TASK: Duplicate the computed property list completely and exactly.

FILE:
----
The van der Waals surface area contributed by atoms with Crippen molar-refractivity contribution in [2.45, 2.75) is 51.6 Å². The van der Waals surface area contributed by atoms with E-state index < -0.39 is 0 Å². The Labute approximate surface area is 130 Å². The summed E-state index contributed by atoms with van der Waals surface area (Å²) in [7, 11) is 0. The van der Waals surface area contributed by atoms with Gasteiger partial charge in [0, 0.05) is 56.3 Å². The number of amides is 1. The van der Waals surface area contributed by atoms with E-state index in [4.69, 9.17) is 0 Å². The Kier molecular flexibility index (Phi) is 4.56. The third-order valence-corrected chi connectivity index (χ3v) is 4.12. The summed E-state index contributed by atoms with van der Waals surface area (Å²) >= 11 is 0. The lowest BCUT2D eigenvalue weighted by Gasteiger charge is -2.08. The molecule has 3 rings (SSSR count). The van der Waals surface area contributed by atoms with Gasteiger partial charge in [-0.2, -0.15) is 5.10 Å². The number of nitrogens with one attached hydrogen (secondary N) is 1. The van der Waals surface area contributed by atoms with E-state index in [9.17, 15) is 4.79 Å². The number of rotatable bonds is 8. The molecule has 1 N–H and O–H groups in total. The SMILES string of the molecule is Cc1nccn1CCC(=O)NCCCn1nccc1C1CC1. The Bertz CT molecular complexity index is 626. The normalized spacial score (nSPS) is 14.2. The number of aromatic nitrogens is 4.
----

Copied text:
The van der Waals surface area contributed by atoms with Crippen molar-refractivity contribution in [2.45, 2.75) is 51.6 Å². The van der Waals surface area contributed by atoms with E-state index < -0.39 is 0 Å². The Labute approximate surface area is 130 Å². The summed E-state index contributed by atoms with van der Waals surface area (Å²) in [7, 11) is 0. The van der Waals surface area contributed by atoms with Gasteiger partial charge in [0, 0.05) is 56.3 Å². The number of amides is 1. The van der Waals surface area contributed by atoms with E-state index in [4.69, 9.17) is 0 Å². The Kier molecular flexibility index (Phi) is 4.56. The third-order valence-corrected chi connectivity index (χ3v) is 4.12. The summed E-state index contributed by atoms with van der Waals surface area (Å²) >= 11 is 0. The lowest BCUT2D eigenvalue weighted by Gasteiger charge is -2.08. The molecule has 3 rings (SSSR count). The van der Waals surface area contributed by atoms with Gasteiger partial charge in [-0.2, -0.15) is 5.10 Å². The number of nitrogens with one attached hydrogen (secondary N) is 1. The van der Waals surface area contributed by atoms with E-state index in [9.17, 15) is 4.79 Å². The number of rotatable bonds is 8. The molecule has 1 N–H and O–H groups in total. The SMILES string of the molecule is Cc1nccn1CCC(=O)NCCCn1nccc1C1CC1. The Bertz CT molecular complexity index is 626. The normalized spacial score (nSPS) is 14.2. The number of aromatic nitrogens is 4.